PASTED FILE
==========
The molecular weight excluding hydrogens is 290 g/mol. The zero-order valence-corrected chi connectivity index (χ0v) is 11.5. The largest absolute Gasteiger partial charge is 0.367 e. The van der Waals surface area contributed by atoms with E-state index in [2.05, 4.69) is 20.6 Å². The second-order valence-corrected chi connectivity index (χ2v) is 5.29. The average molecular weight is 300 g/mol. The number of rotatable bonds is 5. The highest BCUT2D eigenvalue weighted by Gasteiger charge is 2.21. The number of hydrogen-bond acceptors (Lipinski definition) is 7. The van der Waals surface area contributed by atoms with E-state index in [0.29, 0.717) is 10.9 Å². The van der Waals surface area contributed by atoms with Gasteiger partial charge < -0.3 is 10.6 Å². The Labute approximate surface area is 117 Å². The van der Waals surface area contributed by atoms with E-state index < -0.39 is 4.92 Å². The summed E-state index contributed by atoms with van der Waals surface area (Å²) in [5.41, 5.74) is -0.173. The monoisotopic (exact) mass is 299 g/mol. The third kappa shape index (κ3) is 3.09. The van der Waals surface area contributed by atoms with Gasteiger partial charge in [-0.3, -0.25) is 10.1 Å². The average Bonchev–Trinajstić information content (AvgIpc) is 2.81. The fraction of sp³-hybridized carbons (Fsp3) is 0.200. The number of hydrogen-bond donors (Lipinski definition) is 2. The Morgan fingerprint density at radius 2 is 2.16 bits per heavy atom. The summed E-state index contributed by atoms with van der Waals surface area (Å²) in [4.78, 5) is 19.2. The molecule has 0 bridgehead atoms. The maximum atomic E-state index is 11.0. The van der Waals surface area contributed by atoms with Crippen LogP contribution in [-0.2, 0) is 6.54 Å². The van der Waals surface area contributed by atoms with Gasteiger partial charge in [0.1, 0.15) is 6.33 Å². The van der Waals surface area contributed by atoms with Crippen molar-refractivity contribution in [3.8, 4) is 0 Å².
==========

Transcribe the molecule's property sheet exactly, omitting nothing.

The molecular weight excluding hydrogens is 290 g/mol. The zero-order valence-corrected chi connectivity index (χ0v) is 11.5. The largest absolute Gasteiger partial charge is 0.367 e. The van der Waals surface area contributed by atoms with E-state index in [2.05, 4.69) is 20.6 Å². The second-order valence-corrected chi connectivity index (χ2v) is 5.29. The average molecular weight is 300 g/mol. The number of rotatable bonds is 5. The highest BCUT2D eigenvalue weighted by Gasteiger charge is 2.21. The number of hydrogen-bond acceptors (Lipinski definition) is 7. The van der Waals surface area contributed by atoms with E-state index in [0.29, 0.717) is 10.9 Å². The van der Waals surface area contributed by atoms with Gasteiger partial charge < -0.3 is 10.6 Å². The Labute approximate surface area is 117 Å². The van der Waals surface area contributed by atoms with E-state index < -0.39 is 4.92 Å². The summed E-state index contributed by atoms with van der Waals surface area (Å²) in [5.41, 5.74) is -0.173. The monoisotopic (exact) mass is 299 g/mol. The third kappa shape index (κ3) is 3.09. The van der Waals surface area contributed by atoms with Gasteiger partial charge in [-0.3, -0.25) is 10.1 Å². The average Bonchev–Trinajstić information content (AvgIpc) is 2.81. The fraction of sp³-hybridized carbons (Fsp3) is 0.200. The number of hydrogen-bond donors (Lipinski definition) is 2. The Morgan fingerprint density at radius 2 is 2.16 bits per heavy atom. The summed E-state index contributed by atoms with van der Waals surface area (Å²) in [4.78, 5) is 19.2. The molecule has 0 bridgehead atoms. The maximum atomic E-state index is 11.0. The van der Waals surface area contributed by atoms with Crippen LogP contribution in [-0.2, 0) is 6.54 Å². The van der Waals surface area contributed by atoms with Gasteiger partial charge in [0.1, 0.15) is 6.33 Å². The van der Waals surface area contributed by atoms with Crippen molar-refractivity contribution in [3.8, 4) is 0 Å².